How a mindfulness practice can make you a better gift-giver these holidays - Allied Magazine
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How a mindfulness practice can make you a better gift-giver these holidays

With 40% of Australians often feeling rushed or pressed for time and the leading cause of stress among Australians being financial issues and family issues, the festive season for many can often be an anxiety-driven experience. The pressure of family expectations, social commitments and the cost of gift-giving at Christmas time can sometimes lead to people having spiked cortisol levels, an increased heart rate, negative thoughts and/or drained energy.


Celia Roberts, co-founder of the Yoga and Integrative Medicine Institute explains five conscious strategies we can incorporate into our lives these holidays to be fully present, stress-free and great gift-givers.

  1. Prioritise human connection. Most people get together with family and friends over the holiday period. Sometimes with all the chaos of the holidays we aren’t fully present when catching up with our loved ones. We might be thinking about the days ahead, is there enough dessert to share or have I missed someone’s gift. Being present and in the moment is not only valuable during the holidays but helpful to eliminate anxiety. Being fully present will mean you are being conscious of the person you are talking to and what they are talking about. It will also distract you from thinking stressful thoughts, as well as give you a clear mind to focus on more important things.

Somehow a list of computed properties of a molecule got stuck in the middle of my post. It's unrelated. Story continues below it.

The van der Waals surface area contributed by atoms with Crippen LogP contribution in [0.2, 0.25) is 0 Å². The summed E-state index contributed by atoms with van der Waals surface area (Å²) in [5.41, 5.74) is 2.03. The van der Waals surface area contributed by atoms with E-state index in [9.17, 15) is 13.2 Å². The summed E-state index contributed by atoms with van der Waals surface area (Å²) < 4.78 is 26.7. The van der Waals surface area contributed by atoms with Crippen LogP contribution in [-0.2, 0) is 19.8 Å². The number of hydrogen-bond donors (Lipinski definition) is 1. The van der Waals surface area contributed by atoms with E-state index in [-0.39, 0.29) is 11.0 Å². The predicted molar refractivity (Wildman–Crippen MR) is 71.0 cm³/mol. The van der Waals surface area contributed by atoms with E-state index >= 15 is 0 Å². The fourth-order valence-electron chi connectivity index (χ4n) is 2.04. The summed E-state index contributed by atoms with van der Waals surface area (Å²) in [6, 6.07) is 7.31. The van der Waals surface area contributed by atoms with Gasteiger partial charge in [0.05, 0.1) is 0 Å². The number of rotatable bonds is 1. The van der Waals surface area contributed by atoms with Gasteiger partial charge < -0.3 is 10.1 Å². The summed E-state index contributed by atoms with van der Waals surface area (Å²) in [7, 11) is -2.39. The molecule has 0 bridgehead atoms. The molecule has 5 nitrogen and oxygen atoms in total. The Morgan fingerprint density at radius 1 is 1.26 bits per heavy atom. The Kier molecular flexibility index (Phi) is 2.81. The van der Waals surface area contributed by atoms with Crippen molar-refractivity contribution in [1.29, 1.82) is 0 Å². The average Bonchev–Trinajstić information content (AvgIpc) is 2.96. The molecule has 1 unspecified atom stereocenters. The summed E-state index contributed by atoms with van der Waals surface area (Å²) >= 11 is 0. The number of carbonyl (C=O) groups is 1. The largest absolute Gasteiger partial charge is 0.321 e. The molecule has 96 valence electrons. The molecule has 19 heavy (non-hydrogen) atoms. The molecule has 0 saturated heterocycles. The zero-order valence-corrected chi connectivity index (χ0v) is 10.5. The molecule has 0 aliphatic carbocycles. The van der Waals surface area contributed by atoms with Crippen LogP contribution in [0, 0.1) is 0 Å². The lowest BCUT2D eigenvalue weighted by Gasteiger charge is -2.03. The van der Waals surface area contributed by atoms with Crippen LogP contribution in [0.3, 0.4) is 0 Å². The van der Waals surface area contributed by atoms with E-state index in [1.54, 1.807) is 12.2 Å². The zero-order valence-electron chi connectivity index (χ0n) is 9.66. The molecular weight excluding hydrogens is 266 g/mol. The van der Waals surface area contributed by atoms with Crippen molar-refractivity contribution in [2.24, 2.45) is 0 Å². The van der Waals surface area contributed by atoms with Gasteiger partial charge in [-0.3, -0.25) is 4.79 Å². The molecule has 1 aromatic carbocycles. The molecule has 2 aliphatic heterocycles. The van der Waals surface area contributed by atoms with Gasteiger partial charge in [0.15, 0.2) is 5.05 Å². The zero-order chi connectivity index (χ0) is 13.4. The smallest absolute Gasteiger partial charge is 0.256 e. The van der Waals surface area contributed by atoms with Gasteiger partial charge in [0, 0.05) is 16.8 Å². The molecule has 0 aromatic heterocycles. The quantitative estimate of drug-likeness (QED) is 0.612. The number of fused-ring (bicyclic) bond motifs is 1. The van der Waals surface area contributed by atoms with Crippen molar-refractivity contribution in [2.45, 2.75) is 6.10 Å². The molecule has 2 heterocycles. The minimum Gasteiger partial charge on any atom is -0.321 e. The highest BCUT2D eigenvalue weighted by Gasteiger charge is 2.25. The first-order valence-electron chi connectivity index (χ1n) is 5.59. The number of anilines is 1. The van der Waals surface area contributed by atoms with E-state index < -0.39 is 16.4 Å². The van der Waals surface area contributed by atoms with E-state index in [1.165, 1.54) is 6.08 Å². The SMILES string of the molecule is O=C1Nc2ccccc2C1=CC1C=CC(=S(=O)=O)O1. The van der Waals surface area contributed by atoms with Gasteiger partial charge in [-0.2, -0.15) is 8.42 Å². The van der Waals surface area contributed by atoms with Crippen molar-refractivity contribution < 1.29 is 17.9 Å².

2. Eating mindfully. The holidays are a decadent time for abundances of food to be shared. This tip isn’t about not over-indulging but more being fully present with your food. Sensing the taste, texture, flavour, smell and colours can bring you into the moment to be fully present. This technique will make you appreciate the delicious flavours and food you are experiencing and present a sense of gratefulness.

  3. Don’t put expectations on gifts. We can get trapped into basing our own happiness on the excitement we think someone will have if we buy them something big or expensive. When we do this, the gift begins to come from the ego and not the heart. Jeopardising our own happiness if their reaction doesn’t meet our expectations.

  4. Begin a meditation practice. Even just 5-10 mins a day can have positive effects on our ability to calm the mind and think more clearly, which is a great headspace to be in during a very busy holiday season. Introducing a gratefulness practice is also very timely. Reflecting on what you are grateful for from the year can bring your mind to focus on the positives.

  5. Small-term purchases for long-term investment. A great way to buy a great gift is to sit for a minute or two and think about the person you’re buying for. What have they been going through? What do they say they want to get into? What lights them up when you talk to them? Buying a gift relating to something they love can be the small-term spark that ignites them to continue pursuing the gift.

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